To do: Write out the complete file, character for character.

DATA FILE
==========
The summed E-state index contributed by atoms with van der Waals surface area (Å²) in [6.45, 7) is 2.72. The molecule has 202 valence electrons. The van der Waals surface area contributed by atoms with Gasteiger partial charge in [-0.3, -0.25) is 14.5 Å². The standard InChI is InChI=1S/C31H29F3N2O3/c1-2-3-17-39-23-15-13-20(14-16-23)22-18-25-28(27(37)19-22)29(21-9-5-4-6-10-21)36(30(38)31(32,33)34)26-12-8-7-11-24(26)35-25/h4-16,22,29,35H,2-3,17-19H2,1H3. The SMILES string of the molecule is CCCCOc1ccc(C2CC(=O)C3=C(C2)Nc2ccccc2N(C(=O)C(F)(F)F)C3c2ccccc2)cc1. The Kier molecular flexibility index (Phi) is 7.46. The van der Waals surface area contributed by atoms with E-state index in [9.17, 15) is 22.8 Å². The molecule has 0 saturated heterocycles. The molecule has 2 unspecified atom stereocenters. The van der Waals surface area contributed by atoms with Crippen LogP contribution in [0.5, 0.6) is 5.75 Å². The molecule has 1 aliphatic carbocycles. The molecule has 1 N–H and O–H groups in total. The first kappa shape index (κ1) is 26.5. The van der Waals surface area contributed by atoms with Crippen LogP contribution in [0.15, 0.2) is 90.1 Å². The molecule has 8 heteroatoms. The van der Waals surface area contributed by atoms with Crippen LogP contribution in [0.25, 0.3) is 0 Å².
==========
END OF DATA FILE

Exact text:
The summed E-state index contributed by atoms with van der Waals surface area (Å²) in [6.45, 7) is 2.72. The molecule has 202 valence electrons. The van der Waals surface area contributed by atoms with Gasteiger partial charge in [-0.3, -0.25) is 14.5 Å². The standard InChI is InChI=1S/C31H29F3N2O3/c1-2-3-17-39-23-15-13-20(14-16-23)22-18-25-28(27(37)19-22)29(21-9-5-4-6-10-21)36(30(38)31(32,33)34)26-12-8-7-11-24(26)35-25/h4-16,22,29,35H,2-3,17-19H2,1H3. The SMILES string of the molecule is CCCCOc1ccc(C2CC(=O)C3=C(C2)Nc2ccccc2N(C(=O)C(F)(F)F)C3c2ccccc2)cc1. The Kier molecular flexibility index (Phi) is 7.46. The van der Waals surface area contributed by atoms with E-state index in [9.17, 15) is 22.8 Å². The molecule has 0 saturated heterocycles. The molecule has 2 unspecified atom stereocenters. The van der Waals surface area contributed by atoms with Crippen LogP contribution in [0.5, 0.6) is 5.75 Å². The molecule has 1 aliphatic carbocycles. The molecule has 1 N–H and O–H groups in total. The first kappa shape index (κ1) is 26.5. The van der Waals surface area contributed by atoms with Crippen LogP contribution in [0.15, 0.2) is 90.1 Å². The molecule has 8 heteroatoms. The van der Waals surface area contributed by atoms with Crippen LogP contribution in [0.25, 0.3) is 0 Å².